Living in Montreal, I am used to encountering deeply secular people. No heaven above, no hell below, no God at all. Can you even show me one solid piece of evidence for your God? Why would you believe in old debunked myths? These are the kinds of questions they ask. How does one share the hope of the gospel with such people?
Depending on the particular stripe of unbelief, it may be to poke holes in the materialist fortress, to point out self-evident echoes of eternity in their own beliefs, to show the moral implications of atheism, or any number of similar approaches. All of these are types of pre-evangelism: tilling up the hard ground of unbelief so that the seeds of faith in Jesus might have a chance to grow.
Over the last few years, however, I’ve been bumping into another kind of person who is asking very different kinds of questions: Are the spiritual beings around us benevolent or malevolent? How can we more deeply connect to the spiritual realm? Or, like one young man asked me: Can I ever be free from the spiritual forces I opened myself up to by engaging in occult practices?
In another case, a new convert at my church shared with me how, soon before coming to Christ, she had travelled to Brazil to experience a shaman-guided experience with the psychedelic Ayahuasca. Thankfully the ceremony was cancelled at the last minute. These are people with a very different set of beliefs than the typical secular young person, and they lead to very different conversations.
What is going on here? It seemed to me that I was encountering a new wave of the New Age.
Growing up, the people I knew of who were into New Age beliefs and practices were generally middle-aged women. In high school, the mother of one of my friends had a room in their house where she “spoke to angels.” For a few bucks, she could even tell you what they had to say. I avoided that room – there were lots of strange things hanging from the ceiling.
Then there was Oprah, who symbolized the smiling non-threatening face of New Age spirituality. All of this seemed to me far more like wishful thinking, scams, and mushy sentimentality than anything engaged with serious spiritual forces.
So my assumption was that the appeal of the New Age was mostly for that demographic. The young people I encountered were either deeply secular or, if their families had not had a decisive break from organized religion, mildly theistic.
The Rise of Long-Form Podcasting and Joe Rogan
While New Age beliefs never went away, they certainly fell off my radar for a few years. Around the time of Jordan Peterson’s rise to fame, I became aware, like many others, of an online world where serious conversations were taking place in long-form podcasts and YouTube interviews. The format seemed to foster nuanced, open, and surprisingly deep conversations at a time when the content of primetime news shows was devolving into 90-second shouting matches between talking heads.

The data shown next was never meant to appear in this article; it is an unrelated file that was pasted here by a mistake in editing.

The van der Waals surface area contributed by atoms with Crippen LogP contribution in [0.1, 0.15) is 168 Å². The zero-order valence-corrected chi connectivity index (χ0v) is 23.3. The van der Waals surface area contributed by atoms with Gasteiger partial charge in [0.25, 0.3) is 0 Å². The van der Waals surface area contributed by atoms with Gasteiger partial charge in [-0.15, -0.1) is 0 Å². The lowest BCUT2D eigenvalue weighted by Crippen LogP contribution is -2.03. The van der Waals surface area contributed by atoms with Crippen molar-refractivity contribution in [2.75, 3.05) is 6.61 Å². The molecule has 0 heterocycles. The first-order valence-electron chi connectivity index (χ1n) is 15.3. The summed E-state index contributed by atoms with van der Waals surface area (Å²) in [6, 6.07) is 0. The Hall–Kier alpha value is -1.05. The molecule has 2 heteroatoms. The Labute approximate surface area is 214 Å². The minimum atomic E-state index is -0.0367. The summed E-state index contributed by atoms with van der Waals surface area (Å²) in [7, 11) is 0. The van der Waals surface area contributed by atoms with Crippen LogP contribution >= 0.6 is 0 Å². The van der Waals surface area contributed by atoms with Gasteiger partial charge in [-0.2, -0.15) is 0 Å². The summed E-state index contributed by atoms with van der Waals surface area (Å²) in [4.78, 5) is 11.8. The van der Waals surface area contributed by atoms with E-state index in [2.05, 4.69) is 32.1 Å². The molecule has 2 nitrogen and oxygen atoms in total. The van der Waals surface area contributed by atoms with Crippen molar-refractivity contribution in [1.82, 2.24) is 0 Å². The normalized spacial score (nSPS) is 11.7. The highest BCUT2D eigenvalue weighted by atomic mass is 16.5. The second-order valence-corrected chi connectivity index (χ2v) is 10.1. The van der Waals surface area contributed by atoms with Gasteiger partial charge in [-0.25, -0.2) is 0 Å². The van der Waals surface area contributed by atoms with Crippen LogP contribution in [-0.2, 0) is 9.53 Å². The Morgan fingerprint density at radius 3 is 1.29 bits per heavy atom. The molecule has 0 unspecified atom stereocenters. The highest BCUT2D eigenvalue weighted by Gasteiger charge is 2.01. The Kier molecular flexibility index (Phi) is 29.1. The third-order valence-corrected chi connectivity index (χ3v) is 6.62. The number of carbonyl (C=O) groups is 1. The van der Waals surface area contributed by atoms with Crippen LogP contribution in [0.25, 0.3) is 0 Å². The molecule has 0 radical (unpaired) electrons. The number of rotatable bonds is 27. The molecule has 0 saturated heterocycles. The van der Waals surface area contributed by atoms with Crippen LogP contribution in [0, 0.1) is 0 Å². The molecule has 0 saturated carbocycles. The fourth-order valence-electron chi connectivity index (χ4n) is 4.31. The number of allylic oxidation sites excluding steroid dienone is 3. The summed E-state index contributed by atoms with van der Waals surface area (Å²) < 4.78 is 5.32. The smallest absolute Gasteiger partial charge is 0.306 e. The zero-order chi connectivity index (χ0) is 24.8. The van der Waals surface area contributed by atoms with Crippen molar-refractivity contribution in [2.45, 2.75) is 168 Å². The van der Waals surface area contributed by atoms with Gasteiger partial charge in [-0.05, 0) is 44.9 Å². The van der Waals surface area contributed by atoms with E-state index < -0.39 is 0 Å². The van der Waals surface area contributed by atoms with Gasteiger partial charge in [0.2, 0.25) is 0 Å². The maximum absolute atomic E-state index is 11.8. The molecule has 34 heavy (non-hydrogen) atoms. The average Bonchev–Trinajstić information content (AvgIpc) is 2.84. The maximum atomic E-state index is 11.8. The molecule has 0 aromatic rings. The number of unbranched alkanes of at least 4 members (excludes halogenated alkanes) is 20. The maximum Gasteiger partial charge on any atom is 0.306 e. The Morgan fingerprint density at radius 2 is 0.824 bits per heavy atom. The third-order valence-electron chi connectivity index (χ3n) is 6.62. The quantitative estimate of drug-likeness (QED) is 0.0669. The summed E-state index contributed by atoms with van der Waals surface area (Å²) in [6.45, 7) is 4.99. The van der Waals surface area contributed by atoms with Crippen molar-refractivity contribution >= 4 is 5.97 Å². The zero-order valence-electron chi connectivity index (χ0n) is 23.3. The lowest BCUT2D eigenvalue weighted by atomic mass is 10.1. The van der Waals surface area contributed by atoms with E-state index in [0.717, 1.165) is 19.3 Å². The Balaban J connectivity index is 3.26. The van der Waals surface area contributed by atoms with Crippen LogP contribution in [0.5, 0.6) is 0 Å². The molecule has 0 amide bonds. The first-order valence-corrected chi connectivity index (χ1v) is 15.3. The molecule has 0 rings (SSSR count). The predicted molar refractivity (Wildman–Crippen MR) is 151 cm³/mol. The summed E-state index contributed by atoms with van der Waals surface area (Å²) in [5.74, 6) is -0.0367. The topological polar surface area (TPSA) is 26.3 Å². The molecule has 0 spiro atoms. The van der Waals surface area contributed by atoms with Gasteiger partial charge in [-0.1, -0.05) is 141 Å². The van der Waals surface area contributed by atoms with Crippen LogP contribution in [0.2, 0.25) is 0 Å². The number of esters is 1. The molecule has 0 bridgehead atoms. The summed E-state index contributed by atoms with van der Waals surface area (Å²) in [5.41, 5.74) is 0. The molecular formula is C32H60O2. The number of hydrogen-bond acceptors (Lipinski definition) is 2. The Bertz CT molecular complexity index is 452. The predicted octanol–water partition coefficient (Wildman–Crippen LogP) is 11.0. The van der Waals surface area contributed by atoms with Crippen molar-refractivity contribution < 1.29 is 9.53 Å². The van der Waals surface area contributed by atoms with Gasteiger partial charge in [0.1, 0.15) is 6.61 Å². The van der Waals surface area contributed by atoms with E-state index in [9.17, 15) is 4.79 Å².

One strange little corner of that online world was Joe Rogan’s podcast. With marathon 3-hour episodes of – shall we say – wildly varying quality, no one (least of all Joe) expected it to become so popular. Rogan is vulgar and blunt, but he has a winsome personality, a good dollop of common sense, and perhaps his most dynamic qualities: an insatiable curiosity and a capacity for wonder. Listen to him and his guests talk about grizzly bears or ancient Egypt and you’ll quickly find your own curiosity and wonder awakened.
Recent controversies have continued to polarize opinion about him and, ironically, broaden his reach. To some he is a dangerous purveyor of misinformation who platforms discredited and dangerous fringe thinkers (and to be fair, he certainly talks to some strange folks); to others he is a voice of sanity and one of the few remaining spaces where free speech is defended. But one thing is for sure: his audience is massive, easily eclipsing other podcasts and cable news shows. And the lion’s share of that audience seems to be young men – millions of them.
These are the men facing the meaning crisis – the existential inheritance of postmodernism. Or, more simply, the meaning crisis is what happens to a soul when you teach it that everything is a cosmic accident and therefore nothing has any real or ultimate meaning. They have no interest in organized religion, but they love the masculine competence and self-respect that the podcast exudes.
To these young people, Rogan offers not only entertainment through interesting interviews but also a taste of re-enchantment through his curiosity and wonder, the promises of technology, and his experiences and endorsements of psychedelic substances as gateways to wisdom and knowledge. This is where I see a connection between Joe Rogan’s massive popularity and influence and the unexpected reappearance of New Age spirituality in young people.
In this article, I want to focus on aspects of Rogan’s project that I think the church should take note of because they are illustrative of much broader societal trends which present Christians with both challenges and opportunities. But first, let’s see how this fits within the broader cultural narrative.